Diabetes Mellitus (commonly known as Sugar) is a metabolic disorder characterized by higher-than-normal blood glucose level. It results from defects in insulin secretion, insulin inaction or both.
There are two main types of Diabetes: Type 1 and Type 2. In this article, I’m specifically going to talk about Type 1 Diabetes.
Type 1 Diabetes (formerly known as insulin-dependent diabetes) is a chronic condition in which the pancreas produces little or no insulin. Insulin is a hormone which travels in bloodstream and signals the cells to absorb glucose from the blood. Glucose provides energy to the body. Without insulin, the glucose level in blood rises as the bodily cells do not absorb it. This leads to disorder, damage and less energy levels in the body.
Since Type 1 diabetes is commonly diagnosed between ages 10 and 16, it is also known as juvenile diabetes. About 5% of people with diabetes have Type 1 and it equally affects males and females. Its symptoms include extreme thirst, increased hunger (especially after eating), dry mouth, frequent urination, fatigue, crankiness or mood changes etc.
Type 1 diabetes is a lifelong disease. Its treatment requires insulin injections two to four times per day with strict regulation of insulin level and diet. In order to properly regulate insulin level, people with type 1 diabetes need to monitor their blood sugar levels several times per day. They can either do this by testing their blood sample or by using insulin pumps. (Insulin pumps deliver a regulated dose of insulin through a needle implanted under the skin. The insulin pump is worn in a pack on the body. Some pumps include a sensor that constantly measures the level of blood sugar, and adjusts the dose of insulin accordingly).
I have seen two clients of Type 1 diabetes in my private practice of 3+yrs. Both of them were adolescents between 14-18yrs. In both cases I could see Type 1 diabetes taking a mental toll on the child. Nobody is mentally prepared for a chronic disease. And same was the case with my two clients.
Now since you are familiar with the definition, symptoms and treatment of Type 1 diabetes, I would like to elaborate how it took a mental toll on my two clients.
Regular monitoring of insulin led to distraction and breaking of flow from their current activity.
Injecting insulin 3-4 times per day became a tedious job. Moreover, it was painful as described by one of my clients while bursting into tears.
Strictly regulating diet on a daily basis forever is another challenge which needs acceptance. Children are usually fond of junk food, brownies, shakes etc. My client shared how her life came to a halt after she got diagnosed with diabetes. She could not share food with friends on many occasions and could not go on casual outings with mother to have her favorite brownie and shake.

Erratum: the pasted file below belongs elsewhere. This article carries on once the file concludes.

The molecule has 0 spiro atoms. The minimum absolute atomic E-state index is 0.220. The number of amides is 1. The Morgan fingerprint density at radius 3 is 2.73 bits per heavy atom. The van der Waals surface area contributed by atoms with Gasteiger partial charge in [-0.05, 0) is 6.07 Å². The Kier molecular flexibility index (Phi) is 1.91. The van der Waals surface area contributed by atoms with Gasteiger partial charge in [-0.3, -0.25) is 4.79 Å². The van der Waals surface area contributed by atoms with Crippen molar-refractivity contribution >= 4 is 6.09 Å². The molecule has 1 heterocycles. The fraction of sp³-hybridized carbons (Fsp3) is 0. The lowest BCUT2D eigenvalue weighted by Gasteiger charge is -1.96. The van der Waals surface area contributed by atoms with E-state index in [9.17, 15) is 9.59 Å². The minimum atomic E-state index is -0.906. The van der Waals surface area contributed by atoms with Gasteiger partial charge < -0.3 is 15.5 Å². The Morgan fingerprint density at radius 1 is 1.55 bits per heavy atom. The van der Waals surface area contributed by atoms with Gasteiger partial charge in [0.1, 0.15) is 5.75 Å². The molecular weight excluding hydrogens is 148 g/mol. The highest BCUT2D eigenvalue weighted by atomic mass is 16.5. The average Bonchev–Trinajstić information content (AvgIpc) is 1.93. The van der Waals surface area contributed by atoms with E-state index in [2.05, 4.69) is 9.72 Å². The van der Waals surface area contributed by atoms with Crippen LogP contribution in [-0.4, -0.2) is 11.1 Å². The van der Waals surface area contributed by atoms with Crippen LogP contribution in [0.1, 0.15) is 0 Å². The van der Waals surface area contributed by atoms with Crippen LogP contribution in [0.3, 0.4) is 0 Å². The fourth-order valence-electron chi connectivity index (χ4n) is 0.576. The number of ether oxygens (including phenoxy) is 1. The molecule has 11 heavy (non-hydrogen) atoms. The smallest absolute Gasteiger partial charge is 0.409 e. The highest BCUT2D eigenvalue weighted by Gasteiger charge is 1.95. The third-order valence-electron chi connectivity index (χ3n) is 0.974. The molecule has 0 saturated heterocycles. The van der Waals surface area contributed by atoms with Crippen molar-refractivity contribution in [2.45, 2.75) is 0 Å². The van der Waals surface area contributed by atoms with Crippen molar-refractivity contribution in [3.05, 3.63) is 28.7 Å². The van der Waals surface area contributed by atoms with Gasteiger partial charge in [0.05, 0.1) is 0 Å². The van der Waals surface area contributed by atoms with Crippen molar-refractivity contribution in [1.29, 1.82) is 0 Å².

Regular exercise is also very important to manage diabetes. My clients’ hectic schedule included getting up early morning to leave for school, attending back-to-back coaching classes after school, and doing self-study. This left them with negligible time and energy to devote for exercise.
Lowered energy levels and fatigue experienced during Type 1 Diabetes implied restriction of my clients’ participation in sports activities, annual function and other competitions in school.
Parental anxiety and strictness also led to my clients feeling anxious and lonely. After the diagnosis, they felt that their relationship changed with their parents. The interaction between my clients and their parents was majorly limited to and centred around management of diabetes. This further made them feel irritated, frustrated and angry.
In one of my client’s case, lack of complete knowledge among parents about the disease led to subtle blaming on my client for getting the disease. The parents, especially the father, blamed her for not being careful enough with her consumption of sweets. While the fact is that diet and lifestyle habits do not cause Type 1 diabetes as proved by scientific research.
Sometimes parents don’t completely understand how (Type 1) diabetes impacts the child on day-to-day basis. This results in academic pressure and expectations being constant on the child due to which the child feels burdened and overwhelmed.
My client wanted to excel in her academics and had a personal goal of giving her best in academics for these 4yrs of her school life starting from IX std. and it was only the starting of her current grade that she got diagnosed with diabetes. The diagnosis came as a huge disappointment and she felt as if her dreams are shattered forever.
Both my clients also shared how their socialization got restricted after the diagnosis. They didn’t want to go on outings with friends or attend their birthday parties. They even avoided school trips. Reasons included restricted diet, lowered energy levels in the body and endless suggestions, advices and scary stories about diabetes from people who knew about their diagnosis. Their sympathy made my clients feel as if their identity was reduced only to the diagnosis.
All this led to lowered self-esteem and increased mental health concerns among my clients. They went into their shells and constantly asked themselves as to “why them?” Why couldn’t they lead a “normal” life like others? Why couldn’t they enjoy the simple things in life such as playing outdoors, eating whatever they wished to at any given point of time during the day? and so on… The list of questions seemed overwhelming and endless implying that acceptance for this disease was hard to come.